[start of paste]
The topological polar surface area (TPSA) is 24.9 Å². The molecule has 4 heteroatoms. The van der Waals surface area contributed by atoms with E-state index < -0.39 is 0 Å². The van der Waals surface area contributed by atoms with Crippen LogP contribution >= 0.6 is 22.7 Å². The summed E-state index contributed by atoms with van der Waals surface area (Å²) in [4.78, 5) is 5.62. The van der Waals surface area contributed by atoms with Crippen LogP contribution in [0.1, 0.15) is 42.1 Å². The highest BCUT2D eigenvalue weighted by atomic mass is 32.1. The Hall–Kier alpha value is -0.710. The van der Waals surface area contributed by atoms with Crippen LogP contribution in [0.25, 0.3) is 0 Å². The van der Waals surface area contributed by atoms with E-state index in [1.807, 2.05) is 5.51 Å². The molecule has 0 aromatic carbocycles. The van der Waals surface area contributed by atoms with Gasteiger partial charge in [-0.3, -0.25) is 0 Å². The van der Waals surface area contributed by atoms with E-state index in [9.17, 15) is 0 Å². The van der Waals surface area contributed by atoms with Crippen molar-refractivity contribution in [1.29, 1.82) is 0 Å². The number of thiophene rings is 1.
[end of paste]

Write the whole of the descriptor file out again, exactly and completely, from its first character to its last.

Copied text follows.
The topological polar surface area (TPSA) is 24.9 Å². The molecule has 4 heteroatoms. The van der Waals surface area contributed by atoms with E-state index < -0.39 is 0 Å². The van der Waals surface area contributed by atoms with Crippen LogP contribution >= 0.6 is 22.7 Å². The summed E-state index contributed by atoms with van der Waals surface area (Å²) in [4.78, 5) is 5.62. The van der Waals surface area contributed by atoms with Crippen LogP contribution in [0.1, 0.15) is 42.1 Å². The highest BCUT2D eigenvalue weighted by atomic mass is 32.1. The Hall–Kier alpha value is -0.710. The van der Waals surface area contributed by atoms with Crippen LogP contribution in [0.25, 0.3) is 0 Å². The van der Waals surface area contributed by atoms with E-state index in [1.807, 2.05) is 5.51 Å². The molecule has 0 aromatic carbocycles. The van der Waals surface area contributed by atoms with Gasteiger partial charge in [-0.3, -0.25) is 0 Å². The van der Waals surface area contributed by atoms with E-state index in [9.17, 15) is 0 Å². The van der Waals surface area contributed by atoms with Crippen molar-refractivity contribution in [1.29, 1.82) is 0 Å². The number of thiophene rings is 1.